First of all, despite titling her volume “British Romanticism”, Britain turns out to mean “England”. There is no differentiation between Scotland and England (and certainly not Wales or Ireland). In fact, what “British” means predominantly is London, for it was there that all of the primary texts that McCue discusses were published. There is no reference to material published in newspapers or periodicals outside London, not even to that alternative centre of early-nineteenth-century periodical culture, Edinburgh. McCue does seem aware of this at times, but the metropolitan orientation of the volume could have been made more explicit, not necessarily in the title, but in the Introduction (which is in many other ways excellent).
The trouble is that while McCue several times claims she is alive to the importance of the “periodical press” and “print culture”, she doesn’t follow this through. The index lists 29 occurrences of these two terms but, alas, what the page numbers in the index refer to are just occurrences rather than discussions or methodological procedures. In short, “periodicals” and “print culture” are gestured towards. They are not ways of thinking about material that are truly activated (see for example the description of annuals on pages 133-4 derived from a secondary source rather than perusal of the texts themselves). In order to understand the who, what, where and why of reception, I should have liked so much to know, for instance, exactly where and when the Hazlitt essays repeatedly quoted were originally published, and what the significance of those places of publication were. We may be told that Hazlitt’s Sketches of the Principal Picture Galleries in England (1824) were originally published in the London Magazine and the New Monthly over 1822-1823 (see p. 85), but nothing is made of the different and overlapping readerships of those periodicals. The bibliography indeed only lists Howe’s Complete Works of William Hazlitt in 21 volumes.
McCue is well aware that the art periodical was just forming in the period the book covers. Yet detailed examination of that early art press would have added considerably to her argument, and not least helped to specify the audience that was being affected by the new ways of seeing that her volume so ably describes. If Charles Taylor’s Artist’s Repository and Drawing Magazine (1785–95), only just falls within its historical purview, the volume could have considered the Artist (1807–09), the Annals of the Fine Arts (1816–20 – this gets the briefest mention), the Magazine of the Fine Arts (1821) or the Library of the Fine Arts (1831–34). The hugely influential Rudolph Ackermann is referred to in passing twice, but careful perusal of his lavishly illustrated and beautifully printed Repository of Arts, Literature, Fashions, Manufactures, &c (1809–29) would have helped a good deal in specifying the audience for, say, Rogers’s Italy (see the discussion of it in Ackermann’s Repository, 1 August 1828, pp. 94-97 – a volume available online). Attention to pricing, distribution and circulation of such materials might have contributed to the avoidance of vague terms such as a “significantly wider public” for art (p. 130). For where did this public live? What else did it read? What was its demographic profile? The problem lies perhaps in the restricted secondary material consulted on romantic and nineteenth-century periodicals. The important work of Parker, Stewart, Simonson and Higgins are cited, it is true, but it is a pity that their subtle thinking about periodicals and print culture is not really mobilised.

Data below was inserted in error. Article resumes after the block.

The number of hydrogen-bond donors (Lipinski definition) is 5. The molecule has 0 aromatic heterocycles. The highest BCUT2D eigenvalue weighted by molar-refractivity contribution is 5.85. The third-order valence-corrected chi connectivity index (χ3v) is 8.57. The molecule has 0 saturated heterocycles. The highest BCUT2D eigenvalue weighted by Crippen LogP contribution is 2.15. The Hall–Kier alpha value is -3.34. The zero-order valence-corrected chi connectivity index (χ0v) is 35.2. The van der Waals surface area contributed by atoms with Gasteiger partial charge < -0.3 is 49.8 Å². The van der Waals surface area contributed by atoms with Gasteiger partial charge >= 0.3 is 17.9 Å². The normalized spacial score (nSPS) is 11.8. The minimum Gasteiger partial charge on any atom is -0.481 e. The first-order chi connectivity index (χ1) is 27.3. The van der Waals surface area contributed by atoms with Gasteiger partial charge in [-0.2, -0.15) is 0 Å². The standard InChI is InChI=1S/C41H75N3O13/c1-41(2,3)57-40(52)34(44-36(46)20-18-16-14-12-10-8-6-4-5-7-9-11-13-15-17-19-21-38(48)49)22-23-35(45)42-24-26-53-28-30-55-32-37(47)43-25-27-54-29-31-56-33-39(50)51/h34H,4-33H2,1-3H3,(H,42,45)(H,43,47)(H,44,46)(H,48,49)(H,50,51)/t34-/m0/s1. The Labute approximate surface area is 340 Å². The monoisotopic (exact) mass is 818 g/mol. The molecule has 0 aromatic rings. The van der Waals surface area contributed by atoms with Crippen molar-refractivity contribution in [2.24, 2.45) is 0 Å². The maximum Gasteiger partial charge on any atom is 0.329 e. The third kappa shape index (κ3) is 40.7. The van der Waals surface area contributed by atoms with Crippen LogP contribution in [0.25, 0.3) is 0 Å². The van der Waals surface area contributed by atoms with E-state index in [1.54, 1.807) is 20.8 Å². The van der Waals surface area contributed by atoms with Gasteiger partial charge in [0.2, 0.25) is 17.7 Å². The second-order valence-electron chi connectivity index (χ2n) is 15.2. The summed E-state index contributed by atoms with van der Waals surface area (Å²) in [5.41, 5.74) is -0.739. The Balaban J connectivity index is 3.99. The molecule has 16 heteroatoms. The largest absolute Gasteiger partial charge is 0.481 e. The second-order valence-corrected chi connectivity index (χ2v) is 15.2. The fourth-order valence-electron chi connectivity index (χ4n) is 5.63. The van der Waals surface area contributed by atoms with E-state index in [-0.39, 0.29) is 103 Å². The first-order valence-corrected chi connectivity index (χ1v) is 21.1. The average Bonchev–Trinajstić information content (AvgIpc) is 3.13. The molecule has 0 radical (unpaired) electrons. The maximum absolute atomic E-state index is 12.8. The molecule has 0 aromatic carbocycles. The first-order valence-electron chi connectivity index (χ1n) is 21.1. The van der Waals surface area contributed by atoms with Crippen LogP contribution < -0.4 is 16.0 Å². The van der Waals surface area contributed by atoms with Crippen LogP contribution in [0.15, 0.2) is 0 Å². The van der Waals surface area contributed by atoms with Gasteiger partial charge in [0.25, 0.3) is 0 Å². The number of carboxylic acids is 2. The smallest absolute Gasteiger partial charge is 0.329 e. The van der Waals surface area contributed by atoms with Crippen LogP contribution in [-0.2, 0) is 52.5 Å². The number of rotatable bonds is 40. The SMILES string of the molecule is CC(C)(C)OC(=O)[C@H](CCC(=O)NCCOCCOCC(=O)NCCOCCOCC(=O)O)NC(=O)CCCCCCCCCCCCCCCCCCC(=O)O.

A final point which situates my own response to this volume as that of a periodicals specialist in 2015 who has access to fast broadband and to major electronic resources which to most lie behind hefty paywalls: there is little visible use in the volume of online resources beyond a few bibliographical references to Eighteenth-Century Collections Online. There is no sign at all of the several methodologies that Digital Humanities have alerted us to over the past few years, such as quantitative distant reading or data visualisation (all of which, when used judiciously, can help gauge and specify who may be receiving what, when, where and how). This to me is a great pity, as such methodologies seem to point to one of the futures of reception studies. Claims to representing an entire culture, such as Britain 1793-1840, based on a few texts by authors who are on the whole institutionally sanctioned (or at least recognised), a procedure that we can trace back to the Enlightenment, is becoming increasingly untenable.
If the previous paragraphs sound very critical, they are only meant to identify my situation vis-à-vis the volume more precisely, and as a result my reception of it. If one accepts the validity of the book’s methodological procedures – those of a largely pre-digital and traditional literary study of how encounters with Italian Old Master Art by mainly well-known authors were translated into words – I happily affirm that this is, without doubt, an eminently readable, well-argued and fine example, replete with aperçus useful for anyone interested in romantic period aesthetics. To that extent, I recommend it. Unfairly, I know, I clench my fists, frown and bite my lip for it to be more, since I feel it could have been. Vernon Lee would no doubt have a field day if she could scrutinise me now. More importantly, though, let’s see where McCue takes us in future.